Kia Soul Review

The new Kia Soul is the second generation of the successful crossover SUV that not only pioneered its class but also redefined the Kia brand as more ‘down with the kids’. The question is: has it got enough soul to cut it as one of the segment’s movers and shakers?

With the Crossover category getting more and more stuffed with talented rivals, Kia had to really pull out all the stops with this new model. The result is an improved, bigger, trendier and generally more sure of itself car that also boasts the option of Kia’s first all-electric motor.

When you first look at the new Kia Soul, you’ll be forgiven for thinking that nothing much has changed, however if you look closer then you’ll see a car which has matured well with the times. Originally it’s funky ‘out there’ vibe was a breakthrough for the Kia designers and so had a kind of awkwardness about it. With the 2nd generation it seems to have gained….. well, more soul! It’s much more confident in how it looks, baring its funkiness with pride. The design still retains its quasi-military style tall, square cut shape with wide wheel arches, a purposeful front and a backpack shaped tailgate which integrates seamlessly with the tail light. It’s bigger with 20mm more length, 15mm more width and it’s 10mm lower.

Inside the cabin, the previously cheap and plasticky setup has evolved in the class stakes quite significantly – the quality is much better, with soft touch facings and snippets of leather trim, combined with the inclusion of an 8inch standard infotainment screen in the centre panel. Everything is easily reachable and there are plenty of places to keep things about the cabin. The view is commanding and there is loads of space owing to the Soul’s boxy, militaristic shape and a larger wheel base by 20mm. This is obvious in the back where the ‘plenty of head and leg room’ theme continues. The central transmission tunnel has also been reduced in size so that it’s less invasive to a middle seat occupant. All of this points this car out as a great passenger vehicle for this class. The boot space is 25% bigger than before with 354ltrs with the seats up, extending to a vacuous 994ltrs with the rear bench folded down – that’s 3x more cargo space than a Nissan Duke.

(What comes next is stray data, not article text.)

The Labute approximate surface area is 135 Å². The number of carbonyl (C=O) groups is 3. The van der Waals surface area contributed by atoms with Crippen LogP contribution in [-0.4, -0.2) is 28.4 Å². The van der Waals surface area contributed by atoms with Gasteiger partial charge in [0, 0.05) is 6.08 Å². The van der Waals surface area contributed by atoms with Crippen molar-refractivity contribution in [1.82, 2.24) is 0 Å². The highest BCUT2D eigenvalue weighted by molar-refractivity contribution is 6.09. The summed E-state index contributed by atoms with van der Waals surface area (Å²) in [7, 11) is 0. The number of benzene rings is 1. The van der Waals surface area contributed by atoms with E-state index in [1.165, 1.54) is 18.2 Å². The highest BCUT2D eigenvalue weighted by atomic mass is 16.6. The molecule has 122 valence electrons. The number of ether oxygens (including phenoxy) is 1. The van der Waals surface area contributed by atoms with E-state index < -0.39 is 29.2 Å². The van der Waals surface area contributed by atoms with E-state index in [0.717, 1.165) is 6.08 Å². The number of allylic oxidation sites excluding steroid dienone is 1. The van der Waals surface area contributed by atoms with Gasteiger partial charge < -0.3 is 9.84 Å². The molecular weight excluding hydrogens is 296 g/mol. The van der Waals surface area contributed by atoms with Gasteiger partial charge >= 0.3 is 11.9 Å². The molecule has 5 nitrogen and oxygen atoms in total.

When driving the new Kia Soul, you’ll have to keep in mind that despite looking like a smaller version of a full on 4×4, it is about as useful across tricky off-road terrain as a Ford Focus, so it’s best to keep to the more conventional roadways. That aside, a lot of work has gone into improving the drive quality and dynamics. The springs are a bit on the stiffer side which help control the body roll (due to its high shape) and could appeal to some of the younger buyers. The body roll is more prominent when you push the Soul hard, which some might find a tad awkward with the very light electronically assisted steering. This should do very well for urban settings, but when driving elsewhere it might prove annoying. The way Kia have tried to counter this is by including a steering wheel mounted flex-steer system which allows you to alter the steering modes between comfort, normal and sport. The clincher here is that it tends to go too far in either direction, being stupidly hard or annoyingly soft, so you’ll most often find yourself driving in normal mode most of the time. This kind of defeats the point, so it’s fair to say that there is a bit of room for improvement here. That being said, the Kia Soul’s tight turning circle and great all round visibility make it an easy car to park (although the thick rear columns occasionally obstruct the view a bit) It also has to be said that the car is incredibly quiet compared to its predecessor.